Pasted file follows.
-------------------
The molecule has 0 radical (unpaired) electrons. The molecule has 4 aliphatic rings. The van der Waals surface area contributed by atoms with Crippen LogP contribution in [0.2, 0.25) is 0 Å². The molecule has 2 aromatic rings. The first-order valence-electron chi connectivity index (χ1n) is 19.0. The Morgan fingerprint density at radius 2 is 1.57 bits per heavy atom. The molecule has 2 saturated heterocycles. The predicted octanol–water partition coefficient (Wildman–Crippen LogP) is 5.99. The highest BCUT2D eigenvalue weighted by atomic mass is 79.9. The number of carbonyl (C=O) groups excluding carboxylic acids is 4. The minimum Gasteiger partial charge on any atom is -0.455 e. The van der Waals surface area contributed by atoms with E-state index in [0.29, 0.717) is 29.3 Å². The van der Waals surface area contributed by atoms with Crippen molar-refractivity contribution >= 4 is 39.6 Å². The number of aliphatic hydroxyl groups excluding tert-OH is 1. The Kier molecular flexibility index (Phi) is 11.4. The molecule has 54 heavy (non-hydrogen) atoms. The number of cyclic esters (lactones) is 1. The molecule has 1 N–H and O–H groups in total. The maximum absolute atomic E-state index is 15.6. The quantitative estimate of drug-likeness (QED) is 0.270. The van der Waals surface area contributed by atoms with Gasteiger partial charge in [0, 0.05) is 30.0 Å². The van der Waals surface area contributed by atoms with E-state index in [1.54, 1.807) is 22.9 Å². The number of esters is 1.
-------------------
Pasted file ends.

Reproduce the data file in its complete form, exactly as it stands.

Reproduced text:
The molecule has 0 radical (unpaired) electrons. The molecule has 4 aliphatic rings. The van der Waals surface area contributed by atoms with Crippen LogP contribution in [0.2, 0.25) is 0 Å². The molecule has 2 aromatic rings. The first-order valence-electron chi connectivity index (χ1n) is 19.0. The Morgan fingerprint density at radius 2 is 1.57 bits per heavy atom. The molecule has 2 saturated heterocycles. The predicted octanol–water partition coefficient (Wildman–Crippen LogP) is 5.99. The highest BCUT2D eigenvalue weighted by atomic mass is 79.9. The number of carbonyl (C=O) groups excluding carboxylic acids is 4. The minimum Gasteiger partial charge on any atom is -0.455 e. The van der Waals surface area contributed by atoms with E-state index in [0.29, 0.717) is 29.3 Å². The van der Waals surface area contributed by atoms with Crippen molar-refractivity contribution >= 4 is 39.6 Å². The number of aliphatic hydroxyl groups excluding tert-OH is 1. The Kier molecular flexibility index (Phi) is 11.4. The molecule has 54 heavy (non-hydrogen) atoms. The number of cyclic esters (lactones) is 1. The molecule has 1 N–H and O–H groups in total. The maximum absolute atomic E-state index is 15.6. The quantitative estimate of drug-likeness (QED) is 0.270. The van der Waals surface area contributed by atoms with Gasteiger partial charge in [0, 0.05) is 30.0 Å². The van der Waals surface area contributed by atoms with E-state index in [1.54, 1.807) is 22.9 Å². The number of esters is 1.